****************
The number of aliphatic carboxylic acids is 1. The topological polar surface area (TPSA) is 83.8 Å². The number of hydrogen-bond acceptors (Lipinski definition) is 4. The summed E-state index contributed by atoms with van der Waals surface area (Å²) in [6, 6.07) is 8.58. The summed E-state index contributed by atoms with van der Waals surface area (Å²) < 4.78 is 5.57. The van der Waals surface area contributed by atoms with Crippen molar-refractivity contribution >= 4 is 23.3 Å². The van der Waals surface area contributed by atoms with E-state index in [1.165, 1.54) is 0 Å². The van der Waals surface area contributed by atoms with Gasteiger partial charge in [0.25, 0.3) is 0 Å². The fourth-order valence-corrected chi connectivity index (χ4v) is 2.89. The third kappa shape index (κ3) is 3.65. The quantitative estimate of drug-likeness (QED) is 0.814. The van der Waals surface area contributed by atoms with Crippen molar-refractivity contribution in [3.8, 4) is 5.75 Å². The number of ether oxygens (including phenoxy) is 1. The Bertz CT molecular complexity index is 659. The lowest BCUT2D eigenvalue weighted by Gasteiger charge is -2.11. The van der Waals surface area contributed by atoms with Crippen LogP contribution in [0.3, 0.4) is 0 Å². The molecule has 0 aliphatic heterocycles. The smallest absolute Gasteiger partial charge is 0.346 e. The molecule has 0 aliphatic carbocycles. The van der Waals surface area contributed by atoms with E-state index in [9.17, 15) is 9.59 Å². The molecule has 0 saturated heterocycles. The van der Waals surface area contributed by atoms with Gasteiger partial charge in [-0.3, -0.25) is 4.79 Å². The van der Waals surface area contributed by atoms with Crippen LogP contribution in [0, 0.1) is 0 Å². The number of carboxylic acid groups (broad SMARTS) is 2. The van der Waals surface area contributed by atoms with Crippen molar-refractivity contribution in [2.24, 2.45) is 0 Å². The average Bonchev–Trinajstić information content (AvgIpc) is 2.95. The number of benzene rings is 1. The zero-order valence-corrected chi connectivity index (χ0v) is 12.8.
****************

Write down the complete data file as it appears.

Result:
The number of aliphatic carboxylic acids is 1. The topological polar surface area (TPSA) is 83.8 Å². The number of hydrogen-bond acceptors (Lipinski definition) is 4. The summed E-state index contributed by atoms with van der Waals surface area (Å²) in [6, 6.07) is 8.58. The summed E-state index contributed by atoms with van der Waals surface area (Å²) < 4.78 is 5.57. The van der Waals surface area contributed by atoms with Crippen molar-refractivity contribution >= 4 is 23.3 Å². The van der Waals surface area contributed by atoms with E-state index in [1.165, 1.54) is 0 Å². The van der Waals surface area contributed by atoms with Gasteiger partial charge in [0.25, 0.3) is 0 Å². The fourth-order valence-corrected chi connectivity index (χ4v) is 2.89. The third kappa shape index (κ3) is 3.65. The quantitative estimate of drug-likeness (QED) is 0.814. The van der Waals surface area contributed by atoms with Crippen molar-refractivity contribution in [3.8, 4) is 5.75 Å². The number of ether oxygens (including phenoxy) is 1. The Bertz CT molecular complexity index is 659. The lowest BCUT2D eigenvalue weighted by Gasteiger charge is -2.11. The van der Waals surface area contributed by atoms with Crippen LogP contribution in [0.3, 0.4) is 0 Å². The molecule has 0 aliphatic heterocycles. The smallest absolute Gasteiger partial charge is 0.346 e. The molecule has 0 aliphatic carbocycles. The van der Waals surface area contributed by atoms with E-state index in [9.17, 15) is 9.59 Å². The molecule has 0 saturated heterocycles. The van der Waals surface area contributed by atoms with Gasteiger partial charge in [-0.3, -0.25) is 4.79 Å². The van der Waals surface area contributed by atoms with Crippen LogP contribution in [0, 0.1) is 0 Å². The number of carboxylic acid groups (broad SMARTS) is 2. The van der Waals surface area contributed by atoms with Crippen molar-refractivity contribution in [2.24, 2.45) is 0 Å². The average Bonchev–Trinajstić information content (AvgIpc) is 2.95. The number of benzene rings is 1. The zero-order valence-corrected chi connectivity index (χ0v) is 12.8.